Problems are met both in setting and administering gross margin or net profit targets. If gross margin targets are used, management must face the fact that sales personnel generally do not set prices and have no con­trol over manufacturing costs; therefore, they are not responsible for gross margins. If net profit targets are used, management must recognize that certain selling expenses, such as those of operating a branch office, are beyond the salesperson’s influence.

To overcome these complications, companies frequently set targets in terms of “expected contribution” margins, thus avoiding arbitrary allo­cations of expenses that are not under the control of sales personnel. Arriving at expected contribution margins for each salesperson, however, is complicated. Even if a company solves these accounting-type problems, it faces further problems in administration. Sales personnel may have diffi­culties in grasping technical features of quota-setting procedures, and man­agement may spend considerable time in ironing out misunderstandings. In addition, special records must be maintained to gather the needed performance information. Finally, because some expense factors are always beyond the control of sales personnel, arguments and disputes are inevitable. The company using gross margin or net profit targets assumes increased clerical and administrative costs.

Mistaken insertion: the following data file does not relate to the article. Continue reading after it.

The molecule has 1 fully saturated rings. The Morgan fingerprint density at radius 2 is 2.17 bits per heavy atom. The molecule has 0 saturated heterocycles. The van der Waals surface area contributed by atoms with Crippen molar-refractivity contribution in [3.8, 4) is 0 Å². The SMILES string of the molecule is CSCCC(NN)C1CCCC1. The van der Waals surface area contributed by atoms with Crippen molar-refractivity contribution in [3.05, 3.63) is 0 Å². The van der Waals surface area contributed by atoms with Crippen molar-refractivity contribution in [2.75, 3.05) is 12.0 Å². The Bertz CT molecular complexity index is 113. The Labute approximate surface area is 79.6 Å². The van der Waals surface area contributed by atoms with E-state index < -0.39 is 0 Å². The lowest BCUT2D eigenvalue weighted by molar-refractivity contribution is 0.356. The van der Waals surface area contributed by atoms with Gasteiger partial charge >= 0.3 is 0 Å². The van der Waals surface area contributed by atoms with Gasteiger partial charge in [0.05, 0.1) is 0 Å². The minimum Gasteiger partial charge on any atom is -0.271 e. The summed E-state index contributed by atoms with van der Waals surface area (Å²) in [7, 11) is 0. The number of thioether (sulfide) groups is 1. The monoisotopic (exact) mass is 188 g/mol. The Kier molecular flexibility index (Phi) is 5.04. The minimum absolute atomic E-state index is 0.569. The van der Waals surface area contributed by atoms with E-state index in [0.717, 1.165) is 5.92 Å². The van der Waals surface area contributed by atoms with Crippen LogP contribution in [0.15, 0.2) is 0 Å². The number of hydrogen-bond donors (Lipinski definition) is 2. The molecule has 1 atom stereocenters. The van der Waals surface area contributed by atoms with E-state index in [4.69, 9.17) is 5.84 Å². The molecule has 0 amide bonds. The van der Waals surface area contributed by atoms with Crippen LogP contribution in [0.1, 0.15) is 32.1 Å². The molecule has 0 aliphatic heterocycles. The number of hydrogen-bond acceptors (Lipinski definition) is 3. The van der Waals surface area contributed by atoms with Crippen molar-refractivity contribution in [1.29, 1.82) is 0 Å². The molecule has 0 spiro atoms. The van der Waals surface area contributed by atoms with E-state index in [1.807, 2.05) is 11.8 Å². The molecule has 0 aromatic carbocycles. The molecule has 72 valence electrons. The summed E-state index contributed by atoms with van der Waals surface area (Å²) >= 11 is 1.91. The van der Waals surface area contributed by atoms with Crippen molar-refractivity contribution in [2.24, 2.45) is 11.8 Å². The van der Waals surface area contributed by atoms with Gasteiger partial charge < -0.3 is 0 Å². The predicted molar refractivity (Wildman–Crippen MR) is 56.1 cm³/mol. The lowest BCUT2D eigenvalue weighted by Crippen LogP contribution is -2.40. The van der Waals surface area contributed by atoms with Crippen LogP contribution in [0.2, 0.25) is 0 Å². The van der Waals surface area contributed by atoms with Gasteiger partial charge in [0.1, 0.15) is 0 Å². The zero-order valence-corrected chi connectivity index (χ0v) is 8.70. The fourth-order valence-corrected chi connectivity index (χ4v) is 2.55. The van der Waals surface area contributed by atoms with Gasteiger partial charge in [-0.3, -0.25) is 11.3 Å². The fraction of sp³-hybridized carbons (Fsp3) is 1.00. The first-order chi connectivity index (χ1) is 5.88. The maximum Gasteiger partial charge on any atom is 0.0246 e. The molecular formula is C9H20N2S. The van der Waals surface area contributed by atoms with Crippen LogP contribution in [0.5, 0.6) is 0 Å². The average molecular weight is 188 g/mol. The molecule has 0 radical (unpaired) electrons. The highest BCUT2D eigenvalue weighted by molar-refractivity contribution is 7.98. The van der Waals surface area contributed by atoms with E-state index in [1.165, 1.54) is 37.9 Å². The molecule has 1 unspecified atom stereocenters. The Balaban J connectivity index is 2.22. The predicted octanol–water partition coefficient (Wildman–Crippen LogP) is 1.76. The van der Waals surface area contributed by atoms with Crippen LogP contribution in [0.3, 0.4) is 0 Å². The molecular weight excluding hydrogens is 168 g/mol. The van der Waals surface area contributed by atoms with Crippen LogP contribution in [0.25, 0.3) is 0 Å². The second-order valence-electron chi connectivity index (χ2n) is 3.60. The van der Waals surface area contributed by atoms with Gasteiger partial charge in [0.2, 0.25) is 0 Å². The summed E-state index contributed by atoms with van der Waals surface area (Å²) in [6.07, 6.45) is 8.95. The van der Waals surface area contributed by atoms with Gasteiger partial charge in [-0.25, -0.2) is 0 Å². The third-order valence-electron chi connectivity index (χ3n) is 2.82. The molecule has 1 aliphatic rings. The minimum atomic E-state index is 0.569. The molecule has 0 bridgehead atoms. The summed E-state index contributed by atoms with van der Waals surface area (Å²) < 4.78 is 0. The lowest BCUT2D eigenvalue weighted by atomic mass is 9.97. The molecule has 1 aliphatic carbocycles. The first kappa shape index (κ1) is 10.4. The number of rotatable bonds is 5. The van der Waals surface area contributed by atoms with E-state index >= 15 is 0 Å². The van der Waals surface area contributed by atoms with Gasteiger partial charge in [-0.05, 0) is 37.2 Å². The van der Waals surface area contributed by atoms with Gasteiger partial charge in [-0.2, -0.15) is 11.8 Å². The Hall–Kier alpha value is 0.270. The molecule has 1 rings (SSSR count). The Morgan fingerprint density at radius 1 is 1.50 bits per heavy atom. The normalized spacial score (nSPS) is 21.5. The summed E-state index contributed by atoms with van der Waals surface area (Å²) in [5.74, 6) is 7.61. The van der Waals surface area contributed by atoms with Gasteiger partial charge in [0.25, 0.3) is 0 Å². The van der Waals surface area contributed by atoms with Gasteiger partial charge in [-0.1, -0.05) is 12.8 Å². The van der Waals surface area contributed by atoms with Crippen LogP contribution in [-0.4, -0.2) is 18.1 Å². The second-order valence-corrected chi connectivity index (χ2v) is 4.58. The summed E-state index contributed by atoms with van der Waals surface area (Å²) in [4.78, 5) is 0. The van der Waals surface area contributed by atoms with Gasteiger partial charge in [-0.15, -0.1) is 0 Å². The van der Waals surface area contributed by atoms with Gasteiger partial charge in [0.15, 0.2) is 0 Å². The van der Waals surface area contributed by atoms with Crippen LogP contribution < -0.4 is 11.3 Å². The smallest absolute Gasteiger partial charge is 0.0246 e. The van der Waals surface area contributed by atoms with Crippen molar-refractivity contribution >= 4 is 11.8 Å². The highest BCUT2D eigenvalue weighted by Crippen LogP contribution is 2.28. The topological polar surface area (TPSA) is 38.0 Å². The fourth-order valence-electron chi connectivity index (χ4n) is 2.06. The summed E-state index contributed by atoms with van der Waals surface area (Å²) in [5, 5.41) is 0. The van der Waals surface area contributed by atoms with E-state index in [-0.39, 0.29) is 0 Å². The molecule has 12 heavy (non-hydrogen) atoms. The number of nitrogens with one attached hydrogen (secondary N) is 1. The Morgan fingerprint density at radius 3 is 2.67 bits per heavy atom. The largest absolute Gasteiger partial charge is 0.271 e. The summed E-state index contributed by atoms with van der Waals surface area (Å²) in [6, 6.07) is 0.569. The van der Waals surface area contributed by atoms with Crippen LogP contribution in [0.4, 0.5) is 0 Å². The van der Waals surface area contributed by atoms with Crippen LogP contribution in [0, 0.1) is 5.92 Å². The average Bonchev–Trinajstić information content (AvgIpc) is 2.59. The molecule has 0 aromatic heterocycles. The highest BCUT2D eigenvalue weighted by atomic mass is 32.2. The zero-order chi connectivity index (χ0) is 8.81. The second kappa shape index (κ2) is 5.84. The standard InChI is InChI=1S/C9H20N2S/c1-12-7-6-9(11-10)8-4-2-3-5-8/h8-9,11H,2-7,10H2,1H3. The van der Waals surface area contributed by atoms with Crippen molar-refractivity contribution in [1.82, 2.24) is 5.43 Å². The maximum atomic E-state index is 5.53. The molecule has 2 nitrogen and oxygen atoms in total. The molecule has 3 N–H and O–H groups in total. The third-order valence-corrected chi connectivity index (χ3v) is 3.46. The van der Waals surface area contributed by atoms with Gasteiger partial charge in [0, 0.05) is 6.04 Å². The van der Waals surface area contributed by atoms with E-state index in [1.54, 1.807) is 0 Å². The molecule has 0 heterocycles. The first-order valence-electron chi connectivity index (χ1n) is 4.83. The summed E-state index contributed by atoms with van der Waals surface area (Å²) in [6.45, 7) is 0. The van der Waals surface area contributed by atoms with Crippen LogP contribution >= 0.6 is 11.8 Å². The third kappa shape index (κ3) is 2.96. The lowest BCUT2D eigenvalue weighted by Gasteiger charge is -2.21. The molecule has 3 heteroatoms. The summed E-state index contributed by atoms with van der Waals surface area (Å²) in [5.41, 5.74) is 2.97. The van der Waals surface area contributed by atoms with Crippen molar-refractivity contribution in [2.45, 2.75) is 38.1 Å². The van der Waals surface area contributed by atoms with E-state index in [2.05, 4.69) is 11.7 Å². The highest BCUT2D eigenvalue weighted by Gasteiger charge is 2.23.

4. Activity Targets

The desire to control how sales personnel allocate their time and efforts among different activities explains the use of activity targets. A company using activity targets starts by defining the important activities sales per­sonnel perform; then it sets target performance frequencies. Activity targets are set for total sales calls, calls on particular classes of customers, calls on prospects, number of new accounts, missionary calls, product demonstra­tions, placement or erection of displays, making of collections and the like. Before setting activity targets, management needs time-and-duty studies of how sales personnel actually apportion their time, making additional stud­ies to determine how sales personnel should allocate their efforts. Ideally, management needs time-and-duty studies for every salesperson and sales territory, but, of course, this is seldom practical.